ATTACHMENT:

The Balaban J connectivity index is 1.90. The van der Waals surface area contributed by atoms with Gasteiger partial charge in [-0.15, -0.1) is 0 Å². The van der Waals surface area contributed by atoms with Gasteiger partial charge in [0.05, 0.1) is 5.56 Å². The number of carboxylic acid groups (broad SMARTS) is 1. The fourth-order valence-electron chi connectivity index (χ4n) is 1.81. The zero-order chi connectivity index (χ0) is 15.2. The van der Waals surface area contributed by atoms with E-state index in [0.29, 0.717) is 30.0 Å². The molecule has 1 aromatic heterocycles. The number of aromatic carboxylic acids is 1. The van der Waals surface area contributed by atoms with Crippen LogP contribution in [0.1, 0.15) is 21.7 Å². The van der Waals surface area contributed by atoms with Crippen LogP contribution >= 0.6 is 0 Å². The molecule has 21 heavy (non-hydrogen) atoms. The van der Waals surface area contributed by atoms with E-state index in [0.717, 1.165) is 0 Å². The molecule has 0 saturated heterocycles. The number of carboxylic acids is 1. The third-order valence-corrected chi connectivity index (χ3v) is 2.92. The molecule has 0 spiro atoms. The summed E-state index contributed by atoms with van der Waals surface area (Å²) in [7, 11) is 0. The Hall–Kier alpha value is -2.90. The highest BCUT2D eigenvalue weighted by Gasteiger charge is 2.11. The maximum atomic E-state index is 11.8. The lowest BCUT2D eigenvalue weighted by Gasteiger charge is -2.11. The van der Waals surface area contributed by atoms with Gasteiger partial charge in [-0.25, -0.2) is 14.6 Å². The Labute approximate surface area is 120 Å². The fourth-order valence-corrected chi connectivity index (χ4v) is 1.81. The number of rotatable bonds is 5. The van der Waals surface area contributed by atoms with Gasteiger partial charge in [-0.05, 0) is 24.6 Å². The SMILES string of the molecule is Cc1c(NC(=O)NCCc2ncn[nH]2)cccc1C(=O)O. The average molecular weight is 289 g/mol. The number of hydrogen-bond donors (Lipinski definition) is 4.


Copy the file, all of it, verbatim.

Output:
The Balaban J connectivity index is 1.90. The van der Waals surface area contributed by atoms with Gasteiger partial charge in [-0.15, -0.1) is 0 Å². The van der Waals surface area contributed by atoms with Gasteiger partial charge in [0.05, 0.1) is 5.56 Å². The number of carboxylic acid groups (broad SMARTS) is 1. The fourth-order valence-electron chi connectivity index (χ4n) is 1.81. The zero-order chi connectivity index (χ0) is 15.2. The van der Waals surface area contributed by atoms with E-state index in [0.29, 0.717) is 30.0 Å². The molecule has 1 aromatic heterocycles. The number of aromatic carboxylic acids is 1. The van der Waals surface area contributed by atoms with Crippen LogP contribution in [0.1, 0.15) is 21.7 Å². The van der Waals surface area contributed by atoms with Crippen LogP contribution >= 0.6 is 0 Å². The molecule has 21 heavy (non-hydrogen) atoms. The van der Waals surface area contributed by atoms with E-state index in [0.717, 1.165) is 0 Å². The molecule has 0 saturated heterocycles. The number of carboxylic acids is 1. The third-order valence-corrected chi connectivity index (χ3v) is 2.92. The molecule has 0 spiro atoms. The summed E-state index contributed by atoms with van der Waals surface area (Å²) in [7, 11) is 0. The Hall–Kier alpha value is -2.90. The highest BCUT2D eigenvalue weighted by Gasteiger charge is 2.11. The maximum atomic E-state index is 11.8. The lowest BCUT2D eigenvalue weighted by Gasteiger charge is -2.11. The van der Waals surface area contributed by atoms with Gasteiger partial charge in [-0.25, -0.2) is 14.6 Å². The Labute approximate surface area is 120 Å². The fourth-order valence-corrected chi connectivity index (χ4v) is 1.81. The number of rotatable bonds is 5. The van der Waals surface area contributed by atoms with Gasteiger partial charge in [-0.05, 0) is 24.6 Å². The SMILES string of the molecule is Cc1c(NC(=O)NCCc2ncn[nH]2)cccc1C(=O)O. The average molecular weight is 289 g/mol. The number of hydrogen-bond donors (Lipinski definition) is 4.